On your marks
All Saints Day (or All Hallows Day) is a celebration of all the saints, living on earth and alive in heaven. With the somewhat sinister Halloween the day before, it’s a relief to turn to the glowing joyful example set by saints in the past and present and to the hope we have for a future safe with Jesus.
Of course, one problem we have is that we’ve often been taught to think of saints as ancient, dead, very holy, special people. However, the biblical understanding of a saint is someone whom God has made holy. For the Old Testament people of God, this meant belonging to God’s chosen people, the Jews. For New Testament believers and beyond, this means belonging to the body of Christ, a people made holy through Jesus’ sacrifice. For both groups, being a saint has implications as to the way we live our lives. ‘But you are God’s chosen and special people’ writes Peter. ‘You are a group of royal priests and a holy nation. God has brought you out of darkness into his marvellous light. Now you must tell all the wonderful things he has done’ (1 Peter 2:9).
Stained glass saints
Check out the saints in your stained glass windows or pictures around church with the children. Make sure you know their stories – Stories of Everyday Saints (BRF, 2002) might well help with some. See if you can spot their symbols. Talk about the way they were friends with Jesus and told other people about him. Ask what living saints you have in your church today. Do they know Jesus and tell other people about him? Then draw stained glass windows with today’s saints from your church featured in them: what symbol might they have? (A lawnmower? A tea towel? An OHP?) This would make a great display for the church to enjoy.
Older children could research the story of the saint who shares their own name (unless you’ve got lots of Kylies and Waynes and Henriettas who don’t feature much in standard hagiographies). Ask what the children like best about their saint and what aspect of that saint they would like to copy in their own lives. (You might have to encourage more general ideas like ‘standing up for what I believe in, even when it’s hard’ rather than ‘spontaneously sprouting hair all over my body’, etc.)
Remind them that we’re a huge family of God through the centuries, in and out of time and we’re all there to help and encourage each other to come closer to God. How can the children help and encourage people in their turn?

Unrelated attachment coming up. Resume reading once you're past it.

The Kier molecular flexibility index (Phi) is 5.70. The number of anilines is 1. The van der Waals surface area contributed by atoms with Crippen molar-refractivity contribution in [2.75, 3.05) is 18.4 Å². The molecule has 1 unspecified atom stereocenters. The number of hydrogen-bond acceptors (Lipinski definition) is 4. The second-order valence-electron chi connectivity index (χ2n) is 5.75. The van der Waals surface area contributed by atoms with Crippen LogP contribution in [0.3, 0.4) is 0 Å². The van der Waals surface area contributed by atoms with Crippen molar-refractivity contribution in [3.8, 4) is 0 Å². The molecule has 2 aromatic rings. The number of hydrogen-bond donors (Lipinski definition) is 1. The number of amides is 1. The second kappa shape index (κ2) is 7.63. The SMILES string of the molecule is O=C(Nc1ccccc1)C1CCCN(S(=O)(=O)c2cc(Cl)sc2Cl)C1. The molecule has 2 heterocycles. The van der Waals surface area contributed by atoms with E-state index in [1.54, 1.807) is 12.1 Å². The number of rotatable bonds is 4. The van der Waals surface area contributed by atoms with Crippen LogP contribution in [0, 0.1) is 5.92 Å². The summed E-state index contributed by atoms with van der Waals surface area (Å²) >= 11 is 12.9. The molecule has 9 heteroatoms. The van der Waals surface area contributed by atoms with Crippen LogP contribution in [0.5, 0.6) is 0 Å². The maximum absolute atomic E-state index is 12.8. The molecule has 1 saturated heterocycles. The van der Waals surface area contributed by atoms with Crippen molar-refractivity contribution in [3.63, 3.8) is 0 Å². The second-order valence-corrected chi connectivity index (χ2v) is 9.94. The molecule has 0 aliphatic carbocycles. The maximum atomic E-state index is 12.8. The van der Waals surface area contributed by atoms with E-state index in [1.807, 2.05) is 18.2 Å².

Stand up for Jesus
Standing up for what you believe in is an important aspect of being a saint, and it’s never easy, particularly for children with all the peer pressure exerted on them. The example of the saints can be very inspiring for their own walk with God. You might like to pick out stories from Stories of Everyday Saints like those of Martin Luther King, St Bernadette, St Alban, St Paul, St Frideswide, St Thomas of Canterbury who all stood up under pressure for what they believed in.
For older children and teens, dctalk’s book Jesus Freaks (Eagle Publishing) has many stories of modern and historic saints and martyrs who suffered for their faith. This book contains much more explicit violence.
- Making haloes to wear out of foil, tinsel or gold card (to remind children that they are just as much saints as the saints in medieval art).
- Making tiny models of themselves with haloes made out of air-drying clay and mounted on a badge backing.
- Glass painting for nightlight containers (jam jars are good) to remind us that saints are people who let the light of Christ shine through them.
- Cellophane and black sugar paper ‘stained glass’ pictures could draw out the same meaning.
- A collage showing people from the past, present and future all holding hands in the presence of Jesus.
Designing invitations to a special event you’re holding soon or to come to your children’s group, to remind children that saints tell people about Jesus.